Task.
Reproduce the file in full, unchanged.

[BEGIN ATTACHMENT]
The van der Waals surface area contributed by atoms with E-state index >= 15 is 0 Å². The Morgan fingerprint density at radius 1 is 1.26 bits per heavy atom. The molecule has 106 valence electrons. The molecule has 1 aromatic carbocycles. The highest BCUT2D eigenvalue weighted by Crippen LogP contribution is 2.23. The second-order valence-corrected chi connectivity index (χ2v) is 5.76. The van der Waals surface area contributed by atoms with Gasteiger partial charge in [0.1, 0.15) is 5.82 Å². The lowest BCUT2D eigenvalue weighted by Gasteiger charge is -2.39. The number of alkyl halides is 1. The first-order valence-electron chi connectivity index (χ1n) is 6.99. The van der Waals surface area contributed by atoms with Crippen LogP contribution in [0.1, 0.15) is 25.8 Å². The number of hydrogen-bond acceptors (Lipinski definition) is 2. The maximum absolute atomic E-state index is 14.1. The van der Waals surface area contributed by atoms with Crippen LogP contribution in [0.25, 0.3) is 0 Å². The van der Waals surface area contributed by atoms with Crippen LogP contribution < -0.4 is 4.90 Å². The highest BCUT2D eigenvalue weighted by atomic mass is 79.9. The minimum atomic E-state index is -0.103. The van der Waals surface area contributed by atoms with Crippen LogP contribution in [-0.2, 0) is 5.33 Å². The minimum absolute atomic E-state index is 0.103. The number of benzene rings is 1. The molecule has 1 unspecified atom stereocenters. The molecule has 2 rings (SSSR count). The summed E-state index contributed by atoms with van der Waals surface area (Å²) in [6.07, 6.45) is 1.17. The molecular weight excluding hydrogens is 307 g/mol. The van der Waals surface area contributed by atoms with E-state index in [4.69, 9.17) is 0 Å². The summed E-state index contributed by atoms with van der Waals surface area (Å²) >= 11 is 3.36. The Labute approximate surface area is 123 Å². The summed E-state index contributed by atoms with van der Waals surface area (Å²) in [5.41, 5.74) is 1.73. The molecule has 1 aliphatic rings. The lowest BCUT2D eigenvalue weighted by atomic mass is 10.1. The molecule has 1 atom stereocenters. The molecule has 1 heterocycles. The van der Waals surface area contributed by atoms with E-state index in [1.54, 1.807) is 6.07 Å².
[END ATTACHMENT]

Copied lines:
The van der Waals surface area contributed by atoms with E-state index >= 15 is 0 Å². The Morgan fingerprint density at radius 1 is 1.26 bits per heavy atom. The molecule has 106 valence electrons. The molecule has 1 aromatic carbocycles. The highest BCUT2D eigenvalue weighted by Crippen LogP contribution is 2.23. The second-order valence-corrected chi connectivity index (χ2v) is 5.76. The van der Waals surface area contributed by atoms with Gasteiger partial charge in [0.1, 0.15) is 5.82 Å². The lowest BCUT2D eigenvalue weighted by Gasteiger charge is -2.39. The number of alkyl halides is 1. The first-order valence-electron chi connectivity index (χ1n) is 6.99. The van der Waals surface area contributed by atoms with Crippen LogP contribution in [0.1, 0.15) is 25.8 Å². The number of hydrogen-bond acceptors (Lipinski definition) is 2. The maximum absolute atomic E-state index is 14.1. The van der Waals surface area contributed by atoms with Crippen LogP contribution in [0.25, 0.3) is 0 Å². The van der Waals surface area contributed by atoms with Crippen LogP contribution < -0.4 is 4.90 Å². The highest BCUT2D eigenvalue weighted by atomic mass is 79.9. The minimum atomic E-state index is -0.103. The van der Waals surface area contributed by atoms with Crippen LogP contribution in [-0.2, 0) is 5.33 Å². The minimum absolute atomic E-state index is 0.103. The number of benzene rings is 1. The molecule has 1 unspecified atom stereocenters. The molecule has 2 rings (SSSR count). The summed E-state index contributed by atoms with van der Waals surface area (Å²) in [6.07, 6.45) is 1.17. The molecular weight excluding hydrogens is 307 g/mol. The van der Waals surface area contributed by atoms with E-state index in [4.69, 9.17) is 0 Å². The summed E-state index contributed by atoms with van der Waals surface area (Å²) >= 11 is 3.36. The Labute approximate surface area is 123 Å². The summed E-state index contributed by atoms with van der Waals surface area (Å²) in [5.41, 5.74) is 1.73. The molecule has 1 aliphatic rings. The lowest BCUT2D eigenvalue weighted by atomic mass is 10.1. The molecule has 1 atom stereocenters. The molecule has 1 heterocycles. The van der Waals surface area contributed by atoms with E-state index in [1.54, 1.807) is 6.07 Å².